Media Awareness Project


DrugSense FOCUS Alert #453 - Saturday, September 18th, 2010

This November voters will decide state wide initiatives of importance to the drug policy reform community.

Newspaper clippings about California's Proposition 19 are MAP posted at

Clippings about Arizona's Proposition 203 are at and Oregon's Measure 74 at

Your letters in response to the newspaper articles and opinions are an important part of educating the voters.

Good advice about prioritizing your letter writing targets is provided by Robert Sharpe, who has had 2,358 letters published,

Facts you may find of value are at and

Below is a small selection of letters by folks like you published to date. In a close election your letters could make the difference.

"A small group of thoughtful people could change the world. Indeed, it's the only thing that ever has." - Margaret Mead


Recent polls show only a narrow lead for Proposition 19, the initiative that would legalize personal use and possession of modest amounts of marijuana for people over 21. I am not a marijuana user, but this puzzles me, since there are a host of reasons for supporting it.

The legal sale and use of marijuana will: 1) generate California tax revenue instead of revenue for foreign drug organizations; 2 ) shift production and distribution from unscrupulous criminals to law-abiding businesses; 3 ) limit sales to minors because, like alcohol, sales can be monitored and rules enforced; 4 ) reduce crime because business disputes can be addressed with courts, not guns; 5 ) increase the product safety of a widely used substance that is currently unregulated; and 6 ) alleviate prison overcrowding and redirect law enforcement resources to dangerous crimes.

Donald G. Pellinen



I just want to comment on Sheriff Royal's reply to publisher Jeff Ackerman's column on the so-called "post busts." Yes, illegal acts are being committed, as the Sheriff points out. But, one must ask oneself, "why"? For the simple reason that profits generated by illegal marijuana by the murderous thugs in Mexican drug cartels are absolutely obscene, not to mention the horrible costs of human suffering, here and in Mexico. Law enforcement folks around our state who rail against making marijuana legal are, by and large, missing the point. Let's put these murderers out of business once and for all. Take away their profits ... Vote "YES" on Proposition 19.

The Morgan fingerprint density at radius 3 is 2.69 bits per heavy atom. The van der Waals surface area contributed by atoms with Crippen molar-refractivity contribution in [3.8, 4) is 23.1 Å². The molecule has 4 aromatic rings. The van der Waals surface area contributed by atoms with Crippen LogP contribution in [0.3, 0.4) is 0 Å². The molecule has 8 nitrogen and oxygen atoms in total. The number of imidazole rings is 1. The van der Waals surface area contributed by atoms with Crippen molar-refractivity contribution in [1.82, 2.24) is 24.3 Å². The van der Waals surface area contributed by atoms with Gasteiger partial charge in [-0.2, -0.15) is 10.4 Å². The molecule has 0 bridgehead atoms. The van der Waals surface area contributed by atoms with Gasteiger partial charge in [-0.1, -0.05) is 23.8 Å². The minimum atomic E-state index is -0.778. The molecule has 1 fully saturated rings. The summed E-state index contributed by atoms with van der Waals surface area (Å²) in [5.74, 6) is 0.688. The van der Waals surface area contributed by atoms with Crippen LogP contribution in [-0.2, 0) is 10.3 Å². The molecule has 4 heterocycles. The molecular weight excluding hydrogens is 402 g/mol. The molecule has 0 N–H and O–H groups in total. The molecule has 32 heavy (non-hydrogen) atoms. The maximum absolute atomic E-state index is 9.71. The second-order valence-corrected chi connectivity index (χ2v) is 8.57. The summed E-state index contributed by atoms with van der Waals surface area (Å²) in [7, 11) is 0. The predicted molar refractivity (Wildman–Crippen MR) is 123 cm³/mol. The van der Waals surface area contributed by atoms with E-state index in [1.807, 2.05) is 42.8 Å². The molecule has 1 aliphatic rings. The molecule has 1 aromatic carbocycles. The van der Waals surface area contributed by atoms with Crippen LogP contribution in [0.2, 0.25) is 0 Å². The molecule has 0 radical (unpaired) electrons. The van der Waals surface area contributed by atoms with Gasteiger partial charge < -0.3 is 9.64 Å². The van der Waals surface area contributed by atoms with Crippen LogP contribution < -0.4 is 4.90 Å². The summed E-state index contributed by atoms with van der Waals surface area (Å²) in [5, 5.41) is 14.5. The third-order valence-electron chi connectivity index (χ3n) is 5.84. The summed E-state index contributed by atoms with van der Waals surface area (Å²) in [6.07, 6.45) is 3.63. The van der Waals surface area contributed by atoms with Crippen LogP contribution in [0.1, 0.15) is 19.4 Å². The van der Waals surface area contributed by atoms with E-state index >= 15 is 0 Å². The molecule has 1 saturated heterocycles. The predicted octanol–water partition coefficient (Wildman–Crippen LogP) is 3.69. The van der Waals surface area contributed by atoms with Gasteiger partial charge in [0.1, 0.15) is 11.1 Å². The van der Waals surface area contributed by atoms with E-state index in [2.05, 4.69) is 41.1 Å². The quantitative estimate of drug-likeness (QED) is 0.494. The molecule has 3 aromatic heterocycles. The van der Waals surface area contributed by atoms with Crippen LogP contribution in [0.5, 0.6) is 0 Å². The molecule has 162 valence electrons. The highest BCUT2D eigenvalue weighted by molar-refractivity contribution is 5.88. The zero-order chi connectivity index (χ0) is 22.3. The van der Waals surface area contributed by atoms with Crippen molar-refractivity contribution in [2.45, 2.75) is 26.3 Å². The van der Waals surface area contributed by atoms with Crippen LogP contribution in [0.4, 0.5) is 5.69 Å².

Dennis Sloate

Nevada City


No one wants to keep marijuana illegal more than the drug lords.

Legalizing and taxing marijuana could put the cartels and the gangs out of the marijuana business - if Proposition 19 passes and the counties wisely use the regulatory powers it is designed to give them.

Legalization would take away the huge economic incentive for the terrorism, corruption and killing. It would relieve our law enforcement officers of the burden of busting people for marijuana possession so they can concentrate resources on real crimes. Finally, legalization and taxation would channel the revenue from marijuana taxes into essential public services and help balance California's budget.

Lawrence Chamblee

West Hollywood


After reading about crime after crime in the Times-Standard, I would like to weigh in on a proposal about the pending Proposition 19 marijuana legalization initiative.

Recently, this paper handed the bully pulpit to some who are against legalization. I am a simple man who uses this medicinal herb for an eye condition, and the aforementioned opinions do not take into consideration the people who need an alternative means of relief.

After prohibition, the government legalized and taxed liquor and took the profits out of the industry. Well, duh. Yogi Berra Sr. said it pretty well when he said, "It's deja vu all over again."